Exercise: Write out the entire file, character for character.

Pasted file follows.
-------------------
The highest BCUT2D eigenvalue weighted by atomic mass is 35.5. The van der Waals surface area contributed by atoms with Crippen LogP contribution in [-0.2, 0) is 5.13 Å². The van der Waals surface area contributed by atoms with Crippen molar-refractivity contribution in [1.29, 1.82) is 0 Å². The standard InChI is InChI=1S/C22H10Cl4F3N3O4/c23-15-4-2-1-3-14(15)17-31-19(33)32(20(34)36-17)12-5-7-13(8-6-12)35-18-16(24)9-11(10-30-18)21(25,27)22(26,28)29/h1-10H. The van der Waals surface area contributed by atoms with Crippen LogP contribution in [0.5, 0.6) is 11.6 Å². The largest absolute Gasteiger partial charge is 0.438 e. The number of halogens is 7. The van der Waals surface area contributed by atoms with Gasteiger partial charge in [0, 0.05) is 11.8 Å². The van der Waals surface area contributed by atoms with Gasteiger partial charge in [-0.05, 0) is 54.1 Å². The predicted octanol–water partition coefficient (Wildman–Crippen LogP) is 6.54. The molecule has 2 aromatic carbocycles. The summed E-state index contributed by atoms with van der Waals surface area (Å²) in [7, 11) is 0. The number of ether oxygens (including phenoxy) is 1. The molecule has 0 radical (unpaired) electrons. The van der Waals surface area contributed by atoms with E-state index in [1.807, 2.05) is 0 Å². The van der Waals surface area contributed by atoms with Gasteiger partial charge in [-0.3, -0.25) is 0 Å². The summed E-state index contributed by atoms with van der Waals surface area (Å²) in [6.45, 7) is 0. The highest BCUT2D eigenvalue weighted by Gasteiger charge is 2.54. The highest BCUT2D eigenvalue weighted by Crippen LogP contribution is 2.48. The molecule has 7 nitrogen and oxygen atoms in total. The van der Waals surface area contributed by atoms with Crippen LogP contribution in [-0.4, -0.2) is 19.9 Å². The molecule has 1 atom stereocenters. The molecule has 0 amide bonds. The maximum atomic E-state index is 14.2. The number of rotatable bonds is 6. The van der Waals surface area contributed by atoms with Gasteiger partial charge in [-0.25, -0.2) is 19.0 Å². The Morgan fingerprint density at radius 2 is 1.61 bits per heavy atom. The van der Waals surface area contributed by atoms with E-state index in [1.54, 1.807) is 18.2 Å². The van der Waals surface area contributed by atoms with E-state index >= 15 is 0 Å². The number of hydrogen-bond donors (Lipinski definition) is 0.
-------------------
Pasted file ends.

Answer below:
The highest BCUT2D eigenvalue weighted by atomic mass is 35.5. The van der Waals surface area contributed by atoms with Crippen LogP contribution in [-0.2, 0) is 5.13 Å². The van der Waals surface area contributed by atoms with Crippen molar-refractivity contribution in [1.29, 1.82) is 0 Å². The standard InChI is InChI=1S/C22H10Cl4F3N3O4/c23-15-4-2-1-3-14(15)17-31-19(33)32(20(34)36-17)12-5-7-13(8-6-12)35-18-16(24)9-11(10-30-18)21(25,27)22(26,28)29/h1-10H. The van der Waals surface area contributed by atoms with Crippen LogP contribution in [0.5, 0.6) is 11.6 Å². The largest absolute Gasteiger partial charge is 0.438 e. The number of halogens is 7. The van der Waals surface area contributed by atoms with Gasteiger partial charge in [0, 0.05) is 11.8 Å². The van der Waals surface area contributed by atoms with Gasteiger partial charge in [-0.05, 0) is 54.1 Å². The predicted octanol–water partition coefficient (Wildman–Crippen LogP) is 6.54. The molecule has 2 aromatic carbocycles. The summed E-state index contributed by atoms with van der Waals surface area (Å²) in [7, 11) is 0. The number of ether oxygens (including phenoxy) is 1. The molecule has 0 radical (unpaired) electrons. The van der Waals surface area contributed by atoms with E-state index in [1.807, 2.05) is 0 Å². The van der Waals surface area contributed by atoms with Gasteiger partial charge in [-0.3, -0.25) is 0 Å². The summed E-state index contributed by atoms with van der Waals surface area (Å²) in [6.45, 7) is 0. The highest BCUT2D eigenvalue weighted by Gasteiger charge is 2.54. The highest BCUT2D eigenvalue weighted by Crippen LogP contribution is 2.48. The molecule has 7 nitrogen and oxygen atoms in total. The van der Waals surface area contributed by atoms with Crippen LogP contribution in [-0.4, -0.2) is 19.9 Å². The molecule has 1 atom stereocenters. The molecule has 0 amide bonds. The maximum atomic E-state index is 14.2. The number of rotatable bonds is 6. The van der Waals surface area contributed by atoms with Gasteiger partial charge in [-0.25, -0.2) is 19.0 Å². The Morgan fingerprint density at radius 2 is 1.61 bits per heavy atom. The van der Waals surface area contributed by atoms with E-state index in [1.54, 1.807) is 18.2 Å². The van der Waals surface area contributed by atoms with E-state index >= 15 is 0 Å². The number of hydrogen-bond donors (Lipinski definition) is 0.